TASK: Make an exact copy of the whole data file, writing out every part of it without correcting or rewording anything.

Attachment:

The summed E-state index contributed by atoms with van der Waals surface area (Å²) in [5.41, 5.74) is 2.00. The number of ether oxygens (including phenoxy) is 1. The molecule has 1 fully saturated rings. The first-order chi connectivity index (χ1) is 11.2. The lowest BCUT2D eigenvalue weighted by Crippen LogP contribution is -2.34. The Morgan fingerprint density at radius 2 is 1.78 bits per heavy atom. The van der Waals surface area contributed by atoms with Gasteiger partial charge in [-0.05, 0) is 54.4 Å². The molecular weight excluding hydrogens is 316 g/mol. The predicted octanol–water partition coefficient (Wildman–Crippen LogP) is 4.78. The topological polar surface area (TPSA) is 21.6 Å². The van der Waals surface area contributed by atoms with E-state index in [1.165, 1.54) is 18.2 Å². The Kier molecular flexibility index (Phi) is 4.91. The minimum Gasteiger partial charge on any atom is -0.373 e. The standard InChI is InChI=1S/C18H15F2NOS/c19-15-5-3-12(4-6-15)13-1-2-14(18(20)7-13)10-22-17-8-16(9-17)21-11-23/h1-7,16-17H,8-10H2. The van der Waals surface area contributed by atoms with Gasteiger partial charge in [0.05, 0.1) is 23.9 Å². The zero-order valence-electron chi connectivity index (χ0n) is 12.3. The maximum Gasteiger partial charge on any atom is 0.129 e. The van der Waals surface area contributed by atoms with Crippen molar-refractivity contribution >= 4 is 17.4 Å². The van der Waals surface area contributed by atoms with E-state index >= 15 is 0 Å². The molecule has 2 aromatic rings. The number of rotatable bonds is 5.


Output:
The summed E-state index contributed by atoms with van der Waals surface area (Å²) in [5.41, 5.74) is 2.00. The number of ether oxygens (including phenoxy) is 1. The molecule has 1 fully saturated rings. The first-order chi connectivity index (χ1) is 11.2. The lowest BCUT2D eigenvalue weighted by Crippen LogP contribution is -2.34. The Morgan fingerprint density at radius 2 is 1.78 bits per heavy atom. The van der Waals surface area contributed by atoms with Gasteiger partial charge in [-0.05, 0) is 54.4 Å². The molecular weight excluding hydrogens is 316 g/mol. The predicted octanol–water partition coefficient (Wildman–Crippen LogP) is 4.78. The topological polar surface area (TPSA) is 21.6 Å². The van der Waals surface area contributed by atoms with E-state index in [1.165, 1.54) is 18.2 Å². The Kier molecular flexibility index (Phi) is 4.91. The minimum Gasteiger partial charge on any atom is -0.373 e. The standard InChI is InChI=1S/C18H15F2NOS/c19-15-5-3-12(4-6-15)13-1-2-14(18(20)7-13)10-22-17-8-16(9-17)21-11-23/h1-7,16-17H,8-10H2. The van der Waals surface area contributed by atoms with Gasteiger partial charge in [0.05, 0.1) is 23.9 Å². The zero-order valence-electron chi connectivity index (χ0n) is 12.3. The maximum Gasteiger partial charge on any atom is 0.129 e. The van der Waals surface area contributed by atoms with Crippen molar-refractivity contribution >= 4 is 17.4 Å². The van der Waals surface area contributed by atoms with E-state index >= 15 is 0 Å². The molecule has 2 aromatic rings. The number of rotatable bonds is 5.